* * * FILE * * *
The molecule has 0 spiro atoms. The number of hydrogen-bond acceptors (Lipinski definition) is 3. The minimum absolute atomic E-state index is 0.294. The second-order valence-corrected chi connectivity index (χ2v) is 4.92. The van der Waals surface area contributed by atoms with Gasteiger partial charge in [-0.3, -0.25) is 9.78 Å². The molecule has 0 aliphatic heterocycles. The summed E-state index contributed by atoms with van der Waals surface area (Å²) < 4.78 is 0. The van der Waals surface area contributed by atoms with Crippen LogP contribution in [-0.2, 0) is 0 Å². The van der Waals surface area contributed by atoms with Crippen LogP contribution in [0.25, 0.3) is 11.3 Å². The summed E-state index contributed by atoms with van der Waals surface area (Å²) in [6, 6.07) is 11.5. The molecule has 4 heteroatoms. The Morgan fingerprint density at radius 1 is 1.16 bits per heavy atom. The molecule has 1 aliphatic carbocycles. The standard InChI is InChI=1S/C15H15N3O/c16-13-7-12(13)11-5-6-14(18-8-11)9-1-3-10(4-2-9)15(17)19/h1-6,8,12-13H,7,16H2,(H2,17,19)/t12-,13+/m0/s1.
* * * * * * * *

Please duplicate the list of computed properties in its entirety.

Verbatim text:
The molecule has 0 spiro atoms. The number of hydrogen-bond acceptors (Lipinski definition) is 3. The minimum absolute atomic E-state index is 0.294. The second-order valence-corrected chi connectivity index (χ2v) is 4.92. The van der Waals surface area contributed by atoms with Gasteiger partial charge in [-0.3, -0.25) is 9.78 Å². The molecule has 0 aliphatic heterocycles. The summed E-state index contributed by atoms with van der Waals surface area (Å²) < 4.78 is 0. The van der Waals surface area contributed by atoms with Crippen LogP contribution in [-0.2, 0) is 0 Å². The van der Waals surface area contributed by atoms with Crippen LogP contribution in [0.25, 0.3) is 11.3 Å². The summed E-state index contributed by atoms with van der Waals surface area (Å²) in [6, 6.07) is 11.5. The molecule has 4 heteroatoms. The Morgan fingerprint density at radius 1 is 1.16 bits per heavy atom. The molecule has 1 aliphatic carbocycles. The standard InChI is InChI=1S/C15H15N3O/c16-13-7-12(13)11-5-6-14(18-8-11)9-1-3-10(4-2-9)15(17)19/h1-6,8,12-13H,7,16H2,(H2,17,19)/t12-,13+/m0/s1.